All your resources at your fingertips.Learn More
The Local Government Ombudsman's decision to discontinue an investigation was unlawful in the narrow sense that there was a failure to provide reasons. However, relief was refused and the other grounds dismissed. The LGO also had no jurisdiction to award costs.
11 November 2011
(1) The claimant, Janet Adams (A), challenged the Local Government Ombudsman's (LGO) decision to discontinue an investigation into a complaint of maladministration against the London Borough of Lambeth (L). A was disabled and was inappropriately housed by L. After almost two years and the intervention of A's solicitors, A was eventually re-housed. A made a complaint of maladministration to the LGO who investigated the complaint and recommended that L pay compensation to A, which L eventually agreed to. The LGO then discontinued the investigation without publishing a report. A argued that (1) the LGO had no power to discontinue an investigation which had been completed; (2) if the LGO did have such a power, the use of the power was unlawful; (3) that there was a failure to provide a statement of reasons; (4) that the investigation had been contrary to the principles of natural justice to conduct separate correspondence with each party (see ); and (5) the LGO should have recommended the payment of A's solicitor's costs.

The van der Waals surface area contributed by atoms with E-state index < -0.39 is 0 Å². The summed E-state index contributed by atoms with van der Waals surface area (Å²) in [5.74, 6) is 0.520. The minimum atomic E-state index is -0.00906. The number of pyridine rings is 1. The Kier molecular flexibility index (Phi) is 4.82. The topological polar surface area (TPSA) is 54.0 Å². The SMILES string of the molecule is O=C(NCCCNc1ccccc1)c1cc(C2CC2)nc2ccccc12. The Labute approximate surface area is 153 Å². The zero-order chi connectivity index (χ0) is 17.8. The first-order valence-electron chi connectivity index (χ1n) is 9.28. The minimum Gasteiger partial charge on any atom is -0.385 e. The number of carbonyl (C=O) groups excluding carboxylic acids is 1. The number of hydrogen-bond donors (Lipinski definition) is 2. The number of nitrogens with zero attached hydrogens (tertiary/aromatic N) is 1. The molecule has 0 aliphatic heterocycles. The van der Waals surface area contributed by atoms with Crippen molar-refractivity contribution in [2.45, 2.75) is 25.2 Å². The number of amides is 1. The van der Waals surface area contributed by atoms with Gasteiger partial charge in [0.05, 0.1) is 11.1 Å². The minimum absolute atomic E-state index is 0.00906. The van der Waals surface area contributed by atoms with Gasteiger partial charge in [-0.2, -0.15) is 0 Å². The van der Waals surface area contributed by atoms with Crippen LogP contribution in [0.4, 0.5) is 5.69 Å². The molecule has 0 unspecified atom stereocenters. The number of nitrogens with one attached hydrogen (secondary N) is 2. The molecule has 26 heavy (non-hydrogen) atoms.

(2) Bean J held that: (1) the investigation was not "complete" for the purposes of section 30 of the Local Government Act 1974 as the matter had not reached the stage where a report could be issued ; (2) the use of the power was not unlawful and was consistent with regular practice ; (3) the LGO was required by statute to send a statement of reasons but had failed to do so . This was the case even where the claimant had not suffered genuine substantial prejudice  - South Bucks District Council v Porter  UKHL 33 distinguished. However, relief would be refused as it would be pointless .
(3) Although the LGO had not copied all letters to A that were sent to L there was no unfairness. The LGO was attempting to promote a settlement and was doing so in the legitimate role of a mediator .
(4) As for costs, it was far-fetched to read section 31(2B) of the Local Government Act 1974 as requiring the LGO to recommend the payment of A's solicitor's costs  - . The guidance on the importance of law firms taking on legal aid work contained in R (E) v Governing Body of JFS (Rev 3)  UKSC 1 and R (Bahta) v Secretary of State for the Home Department  EWCA Civ 895 applied to courts, rather than the non-legal context of the LGO  - R (Maxwell) v the Office of the Independent Adjudicator for Higher Education  EWCA Civ 1236 considered.
Application allowed in part.
 -  - Local Government Act 1974
 - Grounds of challenge
 -  - discontinuance and "complete" investigations
 -  - requirement for statement of reasons
 - refusal of relief
 -  - natural justice
 -  - guidance from JFS, Bahta and Maxwell
Judicial Review: Law & Practice, Chapter 2 Remedies, p76
To read the full case summary and to view the case transcript, you must subscribe to Jordans Public Law Online (if you already subscribe click here to log in).
To request a free trial click here and select Jordans Public Law online from the drop down menu